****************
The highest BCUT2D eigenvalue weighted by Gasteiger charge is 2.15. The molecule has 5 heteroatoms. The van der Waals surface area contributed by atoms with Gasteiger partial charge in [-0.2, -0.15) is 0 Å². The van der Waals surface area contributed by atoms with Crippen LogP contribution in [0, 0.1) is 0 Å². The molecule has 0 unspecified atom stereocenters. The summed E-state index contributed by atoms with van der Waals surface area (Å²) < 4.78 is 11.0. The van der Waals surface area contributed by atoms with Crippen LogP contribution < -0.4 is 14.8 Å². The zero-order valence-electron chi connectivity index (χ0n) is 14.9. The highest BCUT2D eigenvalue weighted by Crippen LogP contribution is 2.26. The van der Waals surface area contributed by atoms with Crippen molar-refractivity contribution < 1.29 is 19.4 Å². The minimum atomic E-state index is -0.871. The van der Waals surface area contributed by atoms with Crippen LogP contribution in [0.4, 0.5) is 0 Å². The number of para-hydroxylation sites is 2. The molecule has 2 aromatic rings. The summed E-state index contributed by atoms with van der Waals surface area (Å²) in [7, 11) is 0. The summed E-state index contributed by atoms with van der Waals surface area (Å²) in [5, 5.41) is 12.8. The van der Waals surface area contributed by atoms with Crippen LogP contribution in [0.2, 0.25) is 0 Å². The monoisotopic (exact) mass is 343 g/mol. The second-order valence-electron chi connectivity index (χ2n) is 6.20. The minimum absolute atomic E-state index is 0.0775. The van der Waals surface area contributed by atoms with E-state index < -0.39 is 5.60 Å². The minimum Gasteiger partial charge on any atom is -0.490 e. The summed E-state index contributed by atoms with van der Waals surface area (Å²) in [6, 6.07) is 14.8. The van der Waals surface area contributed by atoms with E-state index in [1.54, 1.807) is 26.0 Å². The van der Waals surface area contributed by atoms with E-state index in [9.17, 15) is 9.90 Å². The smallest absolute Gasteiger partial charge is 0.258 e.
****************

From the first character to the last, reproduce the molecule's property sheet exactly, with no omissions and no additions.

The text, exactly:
The highest BCUT2D eigenvalue weighted by Gasteiger charge is 2.15. The molecule has 5 heteroatoms. The van der Waals surface area contributed by atoms with Gasteiger partial charge in [-0.2, -0.15) is 0 Å². The van der Waals surface area contributed by atoms with Crippen LogP contribution in [0, 0.1) is 0 Å². The molecule has 0 unspecified atom stereocenters. The summed E-state index contributed by atoms with van der Waals surface area (Å²) < 4.78 is 11.0. The van der Waals surface area contributed by atoms with Crippen LogP contribution < -0.4 is 14.8 Å². The zero-order valence-electron chi connectivity index (χ0n) is 14.9. The highest BCUT2D eigenvalue weighted by Crippen LogP contribution is 2.26. The van der Waals surface area contributed by atoms with Crippen molar-refractivity contribution < 1.29 is 19.4 Å². The minimum atomic E-state index is -0.871. The van der Waals surface area contributed by atoms with Crippen LogP contribution in [0.4, 0.5) is 0 Å². The number of para-hydroxylation sites is 2. The molecule has 2 aromatic rings. The summed E-state index contributed by atoms with van der Waals surface area (Å²) in [7, 11) is 0. The summed E-state index contributed by atoms with van der Waals surface area (Å²) in [5, 5.41) is 12.8. The van der Waals surface area contributed by atoms with Crippen LogP contribution in [0.2, 0.25) is 0 Å². The monoisotopic (exact) mass is 343 g/mol. The second-order valence-electron chi connectivity index (χ2n) is 6.20. The minimum absolute atomic E-state index is 0.0775. The van der Waals surface area contributed by atoms with E-state index < -0.39 is 5.60 Å². The minimum Gasteiger partial charge on any atom is -0.490 e. The summed E-state index contributed by atoms with van der Waals surface area (Å²) in [6, 6.07) is 14.8. The van der Waals surface area contributed by atoms with E-state index in [1.54, 1.807) is 26.0 Å². The van der Waals surface area contributed by atoms with E-state index in [9.17, 15) is 9.90 Å². The smallest absolute Gasteiger partial charge is 0.258 e.